Suite No.1 starts with a lively Overture in the unmistakablemusical language of the adult Elgar. The Serenade opens with an attractiveclarinet melody. The E minor Minuet, in the old style, marks the entrance ofthe two old people, the adults of the original play. The mood changes at oncewith the spirited Sun Dance. Fairy Pipers has the stage direction 'Two fairypipers pass in a boat, and charm them to sleep'. Here there is a gently liltingmelody for two clarinets, framing two passages for strings. This proveseffectively somniferous and is followed by Slumber Scene, scored for mutedstrings, two bassoons and French horn. Fairies and Giants, derived from aHumoreske dated 1867, was of later use in Starlight Express. The illustrativenature of the music is clear.
The solemn G minor March that starts Suite No.2 had formedthe ending of the children's play. It is followed by The Little Bells, a littlescherzo, with appropriate tintinnabulation from the glockenspiel and an E flatbell. The dance Moths and Butterflies has a charm of its own and was describedby the composer as the oldest of the movements. It leads to Fountain Dance,with its muted strings, the first violins divisi. The Tamed Bear, with itstraditional dance pattern, is contrasted with the final Wild Bears, in whichthe animals are allowed their freedom.
The two movements of Dream Children were written in 1902,again suggesting a certain nostalgia for childhood. The score is headed by aquotation from Charles Lamb's Dream-Children, a Reverie: 'And while I stoodgazing, both the children gradually grew fainter to my view, receding, andstill receding till nothing at last but two mournful features were seen in theuttermost distance, which, without speech, strangely impressed on me theeffects of speech: \We are not of Alice, nor of thee, nor are we children atall.*** We are nothing; less than nothing, and dreams. We are only what mighthave been."' Dream Children seems to have been a re-working of earliermaterial, written, as Elgar explained, 'long ago and sketched a few yearsback'.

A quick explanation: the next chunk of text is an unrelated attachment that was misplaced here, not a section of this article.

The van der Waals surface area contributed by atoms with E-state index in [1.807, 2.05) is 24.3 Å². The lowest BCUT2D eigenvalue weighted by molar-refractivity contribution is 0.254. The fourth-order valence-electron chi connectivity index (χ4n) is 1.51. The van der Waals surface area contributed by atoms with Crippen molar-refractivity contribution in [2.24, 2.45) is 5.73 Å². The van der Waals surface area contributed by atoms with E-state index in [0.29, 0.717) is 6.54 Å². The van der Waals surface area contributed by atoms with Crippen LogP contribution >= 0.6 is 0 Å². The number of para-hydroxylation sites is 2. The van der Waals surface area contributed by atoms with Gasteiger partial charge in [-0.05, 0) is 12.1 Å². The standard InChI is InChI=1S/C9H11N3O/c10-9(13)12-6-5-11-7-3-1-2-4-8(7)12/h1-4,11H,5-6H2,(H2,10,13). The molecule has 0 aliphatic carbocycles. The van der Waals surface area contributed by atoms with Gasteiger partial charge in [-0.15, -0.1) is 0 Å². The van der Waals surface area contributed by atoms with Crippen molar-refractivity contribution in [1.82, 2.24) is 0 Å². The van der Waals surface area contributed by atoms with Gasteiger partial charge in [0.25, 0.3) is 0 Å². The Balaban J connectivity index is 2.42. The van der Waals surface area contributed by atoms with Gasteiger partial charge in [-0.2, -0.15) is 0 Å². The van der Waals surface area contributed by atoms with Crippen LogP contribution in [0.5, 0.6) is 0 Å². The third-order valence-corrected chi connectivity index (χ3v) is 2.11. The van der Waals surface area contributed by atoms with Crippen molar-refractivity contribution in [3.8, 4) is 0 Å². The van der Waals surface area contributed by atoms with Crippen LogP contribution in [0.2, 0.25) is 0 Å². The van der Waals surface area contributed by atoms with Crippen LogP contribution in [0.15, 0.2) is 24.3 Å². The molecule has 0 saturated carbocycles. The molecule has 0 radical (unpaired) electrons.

The first of the idylls, originally with the title SorrowfulChild's Suite, starts with the gentle sound of two clarinets in thirds, theopening key of G minor leading to a brighter E flat major, before the return ofthe initial reverie with pairs of flutes, clarinets and bassoons. The stringsare again muted in the second of the two pieces, in which a clarinet takes theinitial lead. There is contrast in slightly slower passages in a deeply feltwork that often seems akin to Grieg or Tchaikovsky in elegiac mood.
In his Nursery Suite of 1930 Elgar returns for the last timeto childhood. Dedicated to the Duke and Duchess of York and their children,Princess Elizabeth and Princess Margaret Rose, it was first performed at arecording session in May 1931, conducted by the composer. The opening Aubadeprovides a gentle awakening and includes a quotation of the children's hymnHear Thy children, gentle Jesus. The Serious Doll brings a flute solo,returning in increasingly elaborate form after the brief melodic interventionof the oboe. Busy-ness lives up to its name, even more so with the rapidlyrepeated notes of its secondary theme, and The Sad Doll is a melancholy waltz,opening with muted strings and leading to a brief passage for solo violin. TheWagon (Passes) marks the slow approach of the lumbering wagon, drawing near andthen moving away into the distance. The ebullient Merry Doll bursts into laughterand jumps around, while Dreaming, for muted strings, finds the child gentlysleeping. The Envoy is introduced by a violin cadenza, as the composer leadsthe way to the return of the serious doll, and then, after the intervention ofthe viol